“While we are in the midst of fighting for a safe environment and creation care, we too must heavily engage in a war of setting people free through responsible understanding and education on human dignity and respect of rights.
“We pray and stand in solidarity with the wounded, victims of terror, their families and the members of Jolo Cathedral in Sulu. We also pray for the culprits and their team to come to a realisation and encounter with God Almighty to repent and turn from their former ways.”
A soldier inspects the aftermath of yesterday’s terror attack at the Our Lady of Mount Carmel Cathedral in Barangay.
Photo: Armed Forces of the Philippines
The ecumenical group the Christian Conference of Asia, which includes a number of Anglican provinces in the region, including the Episcopal Church of the Philippines as well as the Iglesia Filipina Independiente (Philippine Independent Church) which is in full communion with the Anglican Communion, also issued a statement condemning the bombing.
“Such an act of violence against the worshippers and insolence at a sacred place is an utter disregard for human life and people’s right to live in peace”, CCA’s General Secretary, Mathews George Chunakara, said. “The CCA is saddened by the reports of fatalities. We pray for the families in grief and speedy recovery of the injured.
“We express solidarity with the church community in the Apostolic Vicariate of Jolo. We call on the authorities in the Philippines to bring the perpetrators of this barbaric crime to justice.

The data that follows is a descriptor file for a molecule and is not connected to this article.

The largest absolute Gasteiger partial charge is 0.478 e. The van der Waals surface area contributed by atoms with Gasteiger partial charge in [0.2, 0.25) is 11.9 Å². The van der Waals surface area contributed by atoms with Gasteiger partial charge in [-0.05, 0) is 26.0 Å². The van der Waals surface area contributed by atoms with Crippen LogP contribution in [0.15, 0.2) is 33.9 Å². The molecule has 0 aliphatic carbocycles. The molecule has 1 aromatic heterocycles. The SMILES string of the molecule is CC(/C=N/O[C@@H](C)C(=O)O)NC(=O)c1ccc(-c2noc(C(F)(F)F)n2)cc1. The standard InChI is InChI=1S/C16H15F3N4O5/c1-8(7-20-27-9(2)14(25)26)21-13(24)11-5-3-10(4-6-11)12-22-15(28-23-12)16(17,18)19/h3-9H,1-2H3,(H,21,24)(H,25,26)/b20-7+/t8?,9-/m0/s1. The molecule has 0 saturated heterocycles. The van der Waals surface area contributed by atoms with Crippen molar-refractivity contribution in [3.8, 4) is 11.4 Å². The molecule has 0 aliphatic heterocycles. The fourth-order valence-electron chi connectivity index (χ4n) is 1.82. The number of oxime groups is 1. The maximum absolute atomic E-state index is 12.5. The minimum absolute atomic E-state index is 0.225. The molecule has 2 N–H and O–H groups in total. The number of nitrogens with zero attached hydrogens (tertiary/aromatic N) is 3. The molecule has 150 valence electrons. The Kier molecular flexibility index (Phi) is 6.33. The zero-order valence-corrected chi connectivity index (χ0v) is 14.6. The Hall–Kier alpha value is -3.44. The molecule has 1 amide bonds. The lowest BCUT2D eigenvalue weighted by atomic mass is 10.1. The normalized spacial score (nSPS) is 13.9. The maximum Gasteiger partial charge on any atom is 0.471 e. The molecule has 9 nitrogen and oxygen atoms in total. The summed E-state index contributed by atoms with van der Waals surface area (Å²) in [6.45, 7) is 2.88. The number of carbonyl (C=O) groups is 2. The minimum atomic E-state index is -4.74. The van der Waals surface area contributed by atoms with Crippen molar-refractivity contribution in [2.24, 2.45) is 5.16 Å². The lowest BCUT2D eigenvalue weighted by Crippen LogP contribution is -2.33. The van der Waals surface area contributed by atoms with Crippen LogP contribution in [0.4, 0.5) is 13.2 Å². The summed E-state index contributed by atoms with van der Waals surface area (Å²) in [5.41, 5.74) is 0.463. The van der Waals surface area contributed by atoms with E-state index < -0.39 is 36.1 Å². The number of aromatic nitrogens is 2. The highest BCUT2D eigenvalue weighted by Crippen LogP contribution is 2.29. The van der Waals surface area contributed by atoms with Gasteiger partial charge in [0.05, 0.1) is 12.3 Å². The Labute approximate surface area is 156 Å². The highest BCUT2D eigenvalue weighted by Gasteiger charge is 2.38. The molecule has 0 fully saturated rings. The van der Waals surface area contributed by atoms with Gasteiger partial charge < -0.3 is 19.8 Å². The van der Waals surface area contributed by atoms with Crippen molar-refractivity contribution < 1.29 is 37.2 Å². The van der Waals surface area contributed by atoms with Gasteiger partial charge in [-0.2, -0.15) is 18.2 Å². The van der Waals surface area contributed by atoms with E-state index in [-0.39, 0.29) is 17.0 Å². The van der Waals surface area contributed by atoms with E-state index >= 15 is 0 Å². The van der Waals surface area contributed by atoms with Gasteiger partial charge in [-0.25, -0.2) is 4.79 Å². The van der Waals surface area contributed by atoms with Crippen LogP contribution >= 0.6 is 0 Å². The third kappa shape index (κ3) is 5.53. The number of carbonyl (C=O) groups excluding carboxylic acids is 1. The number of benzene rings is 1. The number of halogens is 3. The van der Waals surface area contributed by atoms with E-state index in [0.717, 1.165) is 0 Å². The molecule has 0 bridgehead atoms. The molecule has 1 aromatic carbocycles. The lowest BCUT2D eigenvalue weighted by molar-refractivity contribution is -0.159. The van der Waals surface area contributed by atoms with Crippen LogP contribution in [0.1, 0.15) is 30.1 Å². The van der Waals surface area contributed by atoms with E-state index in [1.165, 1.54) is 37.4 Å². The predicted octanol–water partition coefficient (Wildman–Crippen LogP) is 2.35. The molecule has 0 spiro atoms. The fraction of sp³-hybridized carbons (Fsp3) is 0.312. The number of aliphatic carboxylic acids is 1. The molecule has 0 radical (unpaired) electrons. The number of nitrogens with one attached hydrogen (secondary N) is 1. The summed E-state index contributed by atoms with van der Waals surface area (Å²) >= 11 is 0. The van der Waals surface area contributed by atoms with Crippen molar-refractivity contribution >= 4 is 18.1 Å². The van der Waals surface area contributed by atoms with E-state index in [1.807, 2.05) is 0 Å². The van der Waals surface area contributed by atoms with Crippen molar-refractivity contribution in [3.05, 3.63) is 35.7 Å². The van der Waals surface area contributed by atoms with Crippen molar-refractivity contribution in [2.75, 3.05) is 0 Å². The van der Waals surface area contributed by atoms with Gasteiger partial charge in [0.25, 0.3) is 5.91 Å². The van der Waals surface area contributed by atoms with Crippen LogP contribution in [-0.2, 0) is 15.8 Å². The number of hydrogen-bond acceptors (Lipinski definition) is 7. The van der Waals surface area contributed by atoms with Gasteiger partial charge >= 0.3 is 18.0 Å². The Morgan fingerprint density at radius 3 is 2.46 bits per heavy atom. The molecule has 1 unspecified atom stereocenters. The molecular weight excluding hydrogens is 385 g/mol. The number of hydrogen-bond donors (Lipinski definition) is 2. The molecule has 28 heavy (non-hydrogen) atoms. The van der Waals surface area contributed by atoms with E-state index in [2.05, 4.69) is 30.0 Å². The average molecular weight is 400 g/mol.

“With the creation of the Bangsamoro Autonomous Region in Muslim Mindanao (BARMM), the CCA appeals to Christians in the region to be in unity with all peace-loving Muslim and indigenous communities and work together against violent extremism.
“We wish and pray that the Jolo blasts will not derail the quest for peace in Mindanao. May all our religions of peace enlighten us in our pursuit for an optimistic future for the peoples of Mindanao. May God deliver us from evil and lead us to peace.”
The island of Jolo lies not far from the north-east coast of Malaysian Borneo. The ecumenical Council of Churches of Malaysia responded to the attacks with a statement in which they condemned “in the strongest terms” what they called “the heinous terrorist attack”.
“We express our sincere condolences and offer our prayers to the families of the victims and wish a speedy recovery to those injured”, they said. “We join the churches around the world to call upon the government of Philippines to act immediately to defuse the situation in their efforts to fight terrorism and violent extremism.
“The government should not allow this shameful violent incident to derail the peace process in the Bangsamoro region.
“The perpetrators of these crimes should be brought to justice and a clear signal given that attacks of religious places of worship will never be tolerated. We stand in prayerful solidarity with the churches in the Philippines as they face this trying period.”
The country’s military chief has vowed to bring the perpetrators to justice. “I strongly commit, with the help of relevant agencies of government, to pursue the criminals with the full force of the law to ensure that the victims of this injustice will be prosecuted and punished”, General Benjamin Madrigal Junior, Chief of Staff of the Armed Forces of the Philippines, said. “I call on the people for calm and sobriety as government security forces address this recent attack on the peaceful Joloanos.”